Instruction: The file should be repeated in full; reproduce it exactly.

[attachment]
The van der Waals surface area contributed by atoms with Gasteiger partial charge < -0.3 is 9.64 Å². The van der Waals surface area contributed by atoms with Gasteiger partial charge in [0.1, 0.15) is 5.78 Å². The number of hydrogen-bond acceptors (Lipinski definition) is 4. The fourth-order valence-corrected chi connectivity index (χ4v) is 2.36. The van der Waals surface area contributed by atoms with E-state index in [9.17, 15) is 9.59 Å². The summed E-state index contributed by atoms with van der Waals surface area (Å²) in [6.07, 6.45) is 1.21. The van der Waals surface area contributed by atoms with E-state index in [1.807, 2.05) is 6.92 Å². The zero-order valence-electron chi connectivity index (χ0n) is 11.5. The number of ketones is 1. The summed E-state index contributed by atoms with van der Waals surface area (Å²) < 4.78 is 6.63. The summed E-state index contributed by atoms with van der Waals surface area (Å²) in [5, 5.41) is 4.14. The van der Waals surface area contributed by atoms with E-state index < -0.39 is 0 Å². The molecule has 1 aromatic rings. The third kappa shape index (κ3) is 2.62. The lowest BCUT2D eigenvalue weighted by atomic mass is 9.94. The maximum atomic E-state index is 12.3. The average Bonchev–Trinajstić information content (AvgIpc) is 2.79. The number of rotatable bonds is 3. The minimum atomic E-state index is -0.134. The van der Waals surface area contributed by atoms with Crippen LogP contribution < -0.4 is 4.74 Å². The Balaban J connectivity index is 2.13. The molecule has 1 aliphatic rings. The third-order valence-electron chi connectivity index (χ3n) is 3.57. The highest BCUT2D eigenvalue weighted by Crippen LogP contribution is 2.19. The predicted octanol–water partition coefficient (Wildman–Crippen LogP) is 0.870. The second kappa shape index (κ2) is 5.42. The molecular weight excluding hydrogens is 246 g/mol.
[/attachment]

The van der Waals surface area contributed by atoms with Gasteiger partial charge < -0.3 is 9.64 Å². The van der Waals surface area contributed by atoms with Gasteiger partial charge in [0.1, 0.15) is 5.78 Å². The number of hydrogen-bond acceptors (Lipinski definition) is 4. The fourth-order valence-corrected chi connectivity index (χ4v) is 2.36. The van der Waals surface area contributed by atoms with E-state index in [9.17, 15) is 9.59 Å². The summed E-state index contributed by atoms with van der Waals surface area (Å²) in [6.07, 6.45) is 1.21. The van der Waals surface area contributed by atoms with E-state index in [1.807, 2.05) is 6.92 Å². The zero-order valence-electron chi connectivity index (χ0n) is 11.5. The number of ketones is 1. The summed E-state index contributed by atoms with van der Waals surface area (Å²) < 4.78 is 6.63. The summed E-state index contributed by atoms with van der Waals surface area (Å²) in [5, 5.41) is 4.14. The van der Waals surface area contributed by atoms with E-state index < -0.39 is 0 Å². The molecule has 1 aromatic rings. The third kappa shape index (κ3) is 2.62. The lowest BCUT2D eigenvalue weighted by atomic mass is 9.94. The maximum atomic E-state index is 12.3. The average Bonchev–Trinajstić information content (AvgIpc) is 2.79. The number of rotatable bonds is 3. The minimum atomic E-state index is -0.134. The van der Waals surface area contributed by atoms with Crippen LogP contribution < -0.4 is 4.74 Å². The Balaban J connectivity index is 2.13. The molecule has 1 aliphatic rings. The third-order valence-electron chi connectivity index (χ3n) is 3.57. The highest BCUT2D eigenvalue weighted by Crippen LogP contribution is 2.19. The predicted octanol–water partition coefficient (Wildman–Crippen LogP) is 0.870. The second kappa shape index (κ2) is 5.42. The molecular weight excluding hydrogens is 246 g/mol.